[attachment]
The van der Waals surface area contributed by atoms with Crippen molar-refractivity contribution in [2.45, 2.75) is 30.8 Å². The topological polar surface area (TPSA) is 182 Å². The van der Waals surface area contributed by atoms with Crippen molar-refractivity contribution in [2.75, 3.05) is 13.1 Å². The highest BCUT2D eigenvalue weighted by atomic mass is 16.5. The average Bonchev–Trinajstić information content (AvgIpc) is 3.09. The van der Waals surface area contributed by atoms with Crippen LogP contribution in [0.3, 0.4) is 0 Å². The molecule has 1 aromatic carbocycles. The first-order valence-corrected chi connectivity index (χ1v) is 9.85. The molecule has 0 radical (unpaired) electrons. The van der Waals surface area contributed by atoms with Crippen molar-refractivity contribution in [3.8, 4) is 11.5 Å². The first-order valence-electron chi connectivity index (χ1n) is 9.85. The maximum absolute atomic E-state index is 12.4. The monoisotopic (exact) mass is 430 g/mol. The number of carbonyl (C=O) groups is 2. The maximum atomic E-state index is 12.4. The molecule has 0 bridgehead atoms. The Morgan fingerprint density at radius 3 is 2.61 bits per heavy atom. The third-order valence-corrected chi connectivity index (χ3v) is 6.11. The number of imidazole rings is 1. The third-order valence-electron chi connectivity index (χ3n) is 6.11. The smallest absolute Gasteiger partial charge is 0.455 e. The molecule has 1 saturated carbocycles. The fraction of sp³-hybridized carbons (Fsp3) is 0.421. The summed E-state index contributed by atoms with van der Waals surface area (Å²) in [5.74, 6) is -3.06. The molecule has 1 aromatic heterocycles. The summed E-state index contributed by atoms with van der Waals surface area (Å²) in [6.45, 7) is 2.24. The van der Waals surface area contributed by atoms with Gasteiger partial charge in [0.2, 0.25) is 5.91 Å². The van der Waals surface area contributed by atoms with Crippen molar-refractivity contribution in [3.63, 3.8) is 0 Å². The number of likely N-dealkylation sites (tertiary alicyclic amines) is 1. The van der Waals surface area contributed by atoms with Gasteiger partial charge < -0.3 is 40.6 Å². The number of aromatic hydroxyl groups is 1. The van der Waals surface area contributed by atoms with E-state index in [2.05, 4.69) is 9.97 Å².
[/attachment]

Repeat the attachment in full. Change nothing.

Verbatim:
The van der Waals surface area contributed by atoms with Crippen molar-refractivity contribution in [2.45, 2.75) is 30.8 Å². The topological polar surface area (TPSA) is 182 Å². The van der Waals surface area contributed by atoms with Crippen molar-refractivity contribution in [2.75, 3.05) is 13.1 Å². The highest BCUT2D eigenvalue weighted by atomic mass is 16.5. The average Bonchev–Trinajstić information content (AvgIpc) is 3.09. The van der Waals surface area contributed by atoms with Crippen LogP contribution in [0.3, 0.4) is 0 Å². The molecule has 1 aromatic carbocycles. The first-order valence-corrected chi connectivity index (χ1v) is 9.85. The molecule has 0 radical (unpaired) electrons. The van der Waals surface area contributed by atoms with Crippen molar-refractivity contribution in [3.8, 4) is 11.5 Å². The first-order valence-electron chi connectivity index (χ1n) is 9.85. The maximum absolute atomic E-state index is 12.4. The monoisotopic (exact) mass is 430 g/mol. The number of carbonyl (C=O) groups is 2. The maximum atomic E-state index is 12.4. The molecule has 0 bridgehead atoms. The Morgan fingerprint density at radius 3 is 2.61 bits per heavy atom. The third-order valence-corrected chi connectivity index (χ3v) is 6.11. The number of imidazole rings is 1. The third-order valence-electron chi connectivity index (χ3n) is 6.11. The smallest absolute Gasteiger partial charge is 0.455 e. The molecule has 1 saturated carbocycles. The fraction of sp³-hybridized carbons (Fsp3) is 0.421. The summed E-state index contributed by atoms with van der Waals surface area (Å²) in [5.74, 6) is -3.06. The molecule has 1 aromatic heterocycles. The summed E-state index contributed by atoms with van der Waals surface area (Å²) in [6.45, 7) is 2.24. The van der Waals surface area contributed by atoms with Gasteiger partial charge in [0.2, 0.25) is 5.91 Å². The van der Waals surface area contributed by atoms with Crippen molar-refractivity contribution in [3.63, 3.8) is 0 Å². The number of likely N-dealkylation sites (tertiary alicyclic amines) is 1. The van der Waals surface area contributed by atoms with Gasteiger partial charge < -0.3 is 40.6 Å². The number of aromatic hydroxyl groups is 1. The van der Waals surface area contributed by atoms with E-state index in [2.05, 4.69) is 9.97 Å².